His immediate goal was to deal with the political sniping over Geraldine Ferraro's remarks about how he wouldn't be where he is if he were not black, and the explosive, anti-American diatribes of his former pastor, the Rev. Jeremiah Wright, in past sermons that have appeared on YouTube.
Obama did not only that, but much more. He reminded the American people of their history, viewed through the lens of their Constitution, and how far we've come in dealing with race. Not that the current state of race relations is perfect. Far from it. But it is, in Obama's view, perfectible, if all Americans will face their anger and resentment honestly and vow to move forward together.
He believes this is what the people of this nation yearn to do. We agree.
He placed the controversial excerpts of sermons of Rev. Wright into a broader context, while roundly condemning them as expressing a profoundly distorted view of this country. But he also explained how Wright had introduced him to the Christian faith and "our obligations to love one another; to care for the sick and lift up the poor."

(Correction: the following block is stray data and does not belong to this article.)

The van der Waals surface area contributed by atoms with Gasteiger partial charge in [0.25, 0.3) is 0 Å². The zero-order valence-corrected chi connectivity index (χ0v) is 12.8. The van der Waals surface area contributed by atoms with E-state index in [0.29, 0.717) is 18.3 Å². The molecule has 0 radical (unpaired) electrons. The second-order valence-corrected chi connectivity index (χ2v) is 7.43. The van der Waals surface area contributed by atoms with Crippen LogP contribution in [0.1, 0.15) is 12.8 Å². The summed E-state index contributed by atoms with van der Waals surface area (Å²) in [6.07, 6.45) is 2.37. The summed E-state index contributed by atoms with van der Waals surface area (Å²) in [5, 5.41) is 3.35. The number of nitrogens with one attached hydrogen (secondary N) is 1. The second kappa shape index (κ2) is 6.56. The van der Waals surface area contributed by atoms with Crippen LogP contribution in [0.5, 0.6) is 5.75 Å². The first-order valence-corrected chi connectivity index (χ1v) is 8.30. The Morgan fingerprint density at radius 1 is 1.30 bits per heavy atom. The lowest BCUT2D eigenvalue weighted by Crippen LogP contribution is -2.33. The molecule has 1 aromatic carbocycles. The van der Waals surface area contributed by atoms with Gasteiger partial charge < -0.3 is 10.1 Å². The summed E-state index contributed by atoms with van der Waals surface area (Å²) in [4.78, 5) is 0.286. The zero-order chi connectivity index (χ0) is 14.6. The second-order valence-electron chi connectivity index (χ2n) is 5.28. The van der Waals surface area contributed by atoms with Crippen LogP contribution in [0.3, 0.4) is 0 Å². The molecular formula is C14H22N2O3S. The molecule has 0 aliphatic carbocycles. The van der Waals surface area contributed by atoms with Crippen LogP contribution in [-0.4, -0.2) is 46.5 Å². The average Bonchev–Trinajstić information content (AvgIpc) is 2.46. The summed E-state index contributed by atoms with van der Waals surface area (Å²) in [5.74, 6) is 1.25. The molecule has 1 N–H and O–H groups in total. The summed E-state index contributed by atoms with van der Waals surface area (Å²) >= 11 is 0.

To fail to understand the roots of black anger, however, "only serves to widen the chasm of misunderstanding that exists between the races." He is, of course, correct.
At the same time, his description and understanding of the anger that exists in segments of the working-class white community, people who have worked hard yet seen their jobs disappear overseas and their pensions dissolve, was nearly as empathetic.
His point that Americans of all colors must come together, based on the Golden Rule, to solve their common problems and not be distracted by the politics of racial division, is simple but right.
The genius of this nation, he says, is that it is not static. It is not perfect, but perfectible. The political genius of Obama is that he has the vision to remind us that this is true, and build his campaign on that foundation.